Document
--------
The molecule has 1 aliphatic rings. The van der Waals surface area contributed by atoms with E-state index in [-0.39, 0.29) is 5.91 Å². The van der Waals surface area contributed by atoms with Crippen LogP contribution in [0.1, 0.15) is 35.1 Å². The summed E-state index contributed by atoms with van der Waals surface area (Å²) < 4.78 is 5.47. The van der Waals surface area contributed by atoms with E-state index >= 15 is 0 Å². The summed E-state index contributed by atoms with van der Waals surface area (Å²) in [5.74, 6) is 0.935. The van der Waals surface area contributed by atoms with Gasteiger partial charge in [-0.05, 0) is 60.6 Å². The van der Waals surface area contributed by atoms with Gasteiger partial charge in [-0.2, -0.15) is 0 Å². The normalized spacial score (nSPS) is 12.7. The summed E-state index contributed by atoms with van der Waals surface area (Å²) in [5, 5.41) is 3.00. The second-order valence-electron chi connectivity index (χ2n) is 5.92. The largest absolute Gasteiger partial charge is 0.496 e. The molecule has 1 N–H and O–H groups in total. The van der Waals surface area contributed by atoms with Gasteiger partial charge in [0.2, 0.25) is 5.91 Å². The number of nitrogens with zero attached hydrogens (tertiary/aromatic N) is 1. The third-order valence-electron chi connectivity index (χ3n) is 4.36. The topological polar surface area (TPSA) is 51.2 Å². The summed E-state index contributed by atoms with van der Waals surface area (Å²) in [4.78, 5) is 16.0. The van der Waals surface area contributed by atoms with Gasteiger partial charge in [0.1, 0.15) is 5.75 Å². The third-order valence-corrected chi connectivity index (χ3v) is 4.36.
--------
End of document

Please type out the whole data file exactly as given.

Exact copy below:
The molecule has 1 aliphatic rings. The van der Waals surface area contributed by atoms with E-state index in [-0.39, 0.29) is 5.91 Å². The van der Waals surface area contributed by atoms with Crippen LogP contribution in [0.1, 0.15) is 35.1 Å². The summed E-state index contributed by atoms with van der Waals surface area (Å²) < 4.78 is 5.47. The van der Waals surface area contributed by atoms with E-state index >= 15 is 0 Å². The summed E-state index contributed by atoms with van der Waals surface area (Å²) in [5.74, 6) is 0.935. The van der Waals surface area contributed by atoms with Gasteiger partial charge in [-0.05, 0) is 60.6 Å². The van der Waals surface area contributed by atoms with Gasteiger partial charge in [-0.2, -0.15) is 0 Å². The normalized spacial score (nSPS) is 12.7. The summed E-state index contributed by atoms with van der Waals surface area (Å²) in [5, 5.41) is 3.00. The second-order valence-electron chi connectivity index (χ2n) is 5.92. The largest absolute Gasteiger partial charge is 0.496 e. The molecule has 1 N–H and O–H groups in total. The van der Waals surface area contributed by atoms with Gasteiger partial charge in [0.2, 0.25) is 5.91 Å². The number of nitrogens with zero attached hydrogens (tertiary/aromatic N) is 1. The third-order valence-electron chi connectivity index (χ3n) is 4.36. The topological polar surface area (TPSA) is 51.2 Å². The summed E-state index contributed by atoms with van der Waals surface area (Å²) in [4.78, 5) is 16.0. The van der Waals surface area contributed by atoms with Gasteiger partial charge in [0.1, 0.15) is 5.75 Å². The third-order valence-corrected chi connectivity index (χ3v) is 4.36.